(Reporting by Amy Mayer, Iowa Public Radio)
Deer hunters invest time and money honing their skills and buying the latest gear to pursue Iowa’s trophy whitetails. Hunters can protect their investment by helping to monitor for the presence of chronic wasting disease (CWD) in wild Iowa deer. Chronic wasting disease is a brain disease that can infect deer, elk, reindeer, and moose. The disease is always fatal, and at least one study has shown that it can have a population level impact on deer in Wisconsin, which has a similar landscape and deer population to Iowa.
State wildlife experts are working to make the sample collection process as easy and quick as possible. Hunters can call their local DNR wildlife expert who will meet them either in the field or at their residence to collect two lymph nodes from the head of the animal and a little information on where the deer was killed. That’s it.
Matt Dollison, wildlife biologist for the Department of Natural Resources in southwest Iowa, says “The only reason we need the location of the kill is in case the deer would come back as positive for CWD, we would know its location to create our surveillance focus zone.” The DNR has a goal of collecting 4,500 samples each year from across the state, with increased quotas from surveillance areas in counties that have had positive samples in pen raised deer, and in Allamakee County where positive samples have been found in wild deer. Hunter participation is voluntary.
In southwest Iowa, Dollison has an increased sample quota of 150 deer for northeastern Pottawattamie County and the very northwest portion of Cass County, where CWD has been found in a captive deer breeding pen. Unfortunately the DNR has struggled each year to reach half that number. Only adult deer are sampled and trophy bucks will not be sampled unless agreed to by the hunter and after it has been caped. Fawns will not be sampled.
Dollison says “We are working with the DOT to collect samples from road killed deer, but we need hunters to help us reach our targets. Disease monitoring isn’t exciting but it is important to help protect the herd and it’s something simple and easy hunters can do that directly benefits them and what they enjoy doing.” Dollison has placed fliers in local gas stations, meat lockers, and restaurants in an effort to get the word out.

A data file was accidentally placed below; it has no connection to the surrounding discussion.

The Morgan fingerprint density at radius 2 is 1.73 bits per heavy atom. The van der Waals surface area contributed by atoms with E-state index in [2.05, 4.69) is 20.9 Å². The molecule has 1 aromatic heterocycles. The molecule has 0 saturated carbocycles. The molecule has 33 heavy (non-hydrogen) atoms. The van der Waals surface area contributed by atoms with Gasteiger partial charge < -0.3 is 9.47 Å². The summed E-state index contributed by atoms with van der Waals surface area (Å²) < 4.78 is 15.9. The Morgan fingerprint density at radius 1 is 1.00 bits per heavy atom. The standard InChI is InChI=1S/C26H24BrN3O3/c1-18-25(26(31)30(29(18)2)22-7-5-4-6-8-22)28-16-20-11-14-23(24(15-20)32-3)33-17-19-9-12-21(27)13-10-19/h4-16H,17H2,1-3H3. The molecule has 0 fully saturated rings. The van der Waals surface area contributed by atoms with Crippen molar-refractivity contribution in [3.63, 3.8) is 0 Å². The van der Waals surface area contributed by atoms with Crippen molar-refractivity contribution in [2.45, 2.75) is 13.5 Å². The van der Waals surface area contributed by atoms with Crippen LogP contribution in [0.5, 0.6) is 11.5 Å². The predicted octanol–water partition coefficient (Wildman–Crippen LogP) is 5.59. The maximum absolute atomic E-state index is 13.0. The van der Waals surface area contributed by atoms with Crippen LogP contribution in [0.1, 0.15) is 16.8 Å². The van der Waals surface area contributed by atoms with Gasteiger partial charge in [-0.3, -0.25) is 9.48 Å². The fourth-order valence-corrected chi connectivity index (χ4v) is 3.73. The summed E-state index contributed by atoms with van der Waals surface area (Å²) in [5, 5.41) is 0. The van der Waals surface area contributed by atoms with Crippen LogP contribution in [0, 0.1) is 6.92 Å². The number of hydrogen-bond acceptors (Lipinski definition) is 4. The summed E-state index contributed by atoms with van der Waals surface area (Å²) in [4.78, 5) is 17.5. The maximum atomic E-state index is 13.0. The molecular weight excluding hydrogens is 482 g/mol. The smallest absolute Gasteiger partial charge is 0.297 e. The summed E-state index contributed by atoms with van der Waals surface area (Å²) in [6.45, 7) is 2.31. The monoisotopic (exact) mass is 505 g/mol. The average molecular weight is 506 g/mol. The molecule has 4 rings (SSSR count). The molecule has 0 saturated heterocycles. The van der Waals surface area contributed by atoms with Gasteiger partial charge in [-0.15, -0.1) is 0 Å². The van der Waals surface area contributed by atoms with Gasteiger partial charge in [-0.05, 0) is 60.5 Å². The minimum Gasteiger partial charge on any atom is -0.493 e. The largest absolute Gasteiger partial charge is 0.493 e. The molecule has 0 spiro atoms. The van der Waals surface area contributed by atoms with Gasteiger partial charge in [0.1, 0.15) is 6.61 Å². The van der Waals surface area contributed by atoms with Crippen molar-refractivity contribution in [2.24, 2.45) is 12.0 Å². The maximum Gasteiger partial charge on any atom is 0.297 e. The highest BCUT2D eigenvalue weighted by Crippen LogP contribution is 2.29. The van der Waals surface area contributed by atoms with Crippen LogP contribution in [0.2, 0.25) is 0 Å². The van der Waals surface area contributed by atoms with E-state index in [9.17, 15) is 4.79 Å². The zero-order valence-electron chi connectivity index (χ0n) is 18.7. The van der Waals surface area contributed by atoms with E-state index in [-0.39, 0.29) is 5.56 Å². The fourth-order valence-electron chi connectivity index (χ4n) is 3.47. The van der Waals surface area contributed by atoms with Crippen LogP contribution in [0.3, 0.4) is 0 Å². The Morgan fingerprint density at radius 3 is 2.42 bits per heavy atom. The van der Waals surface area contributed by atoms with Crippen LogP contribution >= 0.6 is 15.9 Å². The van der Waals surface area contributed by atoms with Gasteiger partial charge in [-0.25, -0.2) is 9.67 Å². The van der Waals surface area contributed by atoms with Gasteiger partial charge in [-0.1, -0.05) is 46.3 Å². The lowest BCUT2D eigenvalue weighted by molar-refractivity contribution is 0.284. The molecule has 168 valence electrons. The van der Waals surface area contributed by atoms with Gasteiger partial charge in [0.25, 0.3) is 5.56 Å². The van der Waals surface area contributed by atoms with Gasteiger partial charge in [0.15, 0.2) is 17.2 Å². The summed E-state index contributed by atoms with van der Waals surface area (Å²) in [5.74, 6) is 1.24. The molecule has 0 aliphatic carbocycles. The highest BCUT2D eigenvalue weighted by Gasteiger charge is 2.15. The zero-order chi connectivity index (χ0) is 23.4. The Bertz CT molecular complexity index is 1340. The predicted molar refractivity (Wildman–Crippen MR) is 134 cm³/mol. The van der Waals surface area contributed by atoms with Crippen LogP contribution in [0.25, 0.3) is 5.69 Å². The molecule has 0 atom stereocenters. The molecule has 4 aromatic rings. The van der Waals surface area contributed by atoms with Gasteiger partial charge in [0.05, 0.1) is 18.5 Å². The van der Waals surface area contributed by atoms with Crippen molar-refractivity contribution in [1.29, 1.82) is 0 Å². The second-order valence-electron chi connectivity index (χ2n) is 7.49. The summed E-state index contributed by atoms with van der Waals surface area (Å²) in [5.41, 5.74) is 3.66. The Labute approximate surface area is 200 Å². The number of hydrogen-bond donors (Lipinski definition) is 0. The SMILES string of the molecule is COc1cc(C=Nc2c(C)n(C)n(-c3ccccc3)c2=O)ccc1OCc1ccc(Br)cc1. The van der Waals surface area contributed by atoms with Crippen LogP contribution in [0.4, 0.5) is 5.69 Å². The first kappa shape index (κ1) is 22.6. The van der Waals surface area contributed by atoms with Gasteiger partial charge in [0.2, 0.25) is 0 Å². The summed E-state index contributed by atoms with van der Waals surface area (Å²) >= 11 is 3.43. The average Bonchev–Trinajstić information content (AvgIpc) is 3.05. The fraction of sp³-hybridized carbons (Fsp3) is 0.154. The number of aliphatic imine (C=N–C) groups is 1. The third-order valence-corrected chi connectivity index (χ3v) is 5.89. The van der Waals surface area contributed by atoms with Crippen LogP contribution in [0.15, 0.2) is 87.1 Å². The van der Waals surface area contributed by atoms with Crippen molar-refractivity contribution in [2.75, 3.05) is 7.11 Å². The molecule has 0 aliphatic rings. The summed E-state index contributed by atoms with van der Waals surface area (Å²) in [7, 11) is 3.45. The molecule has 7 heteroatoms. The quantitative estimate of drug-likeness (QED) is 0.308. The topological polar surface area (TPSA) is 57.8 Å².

“We want as many samples as possible,” Dollison said. “It’s imperative that hunters let us know as soon as possible after they recover the deer. The clock starts once the deer is down and time is our enemy on this. The sooner we can collect the sample, the better.”
Hunters in Pottawattamie, Cass, Mills, Montgomery, Fremont and Page counties can call:
FORT DODGE, Iowa (AP) – Webster County officials are seeking changes to Iowa’s process for reviewing hog confinement operations, arguing the current process has few restrictions and almost no local control. The Messenger reports the request comes after a large number of new hog confinement applications in the county prompted county supervisors and residents an update to the animal confinement rules.
Recommendations for changes include an increased distance from confinements to residential properties and waterways, as well as a three-mile distance from cities or subdivisions. The Webster County Board plans to present a list of recommendations to Republican state Sen. Tim Kraayenbrink at this week’s Iowa State Association of Counties legislative meeting.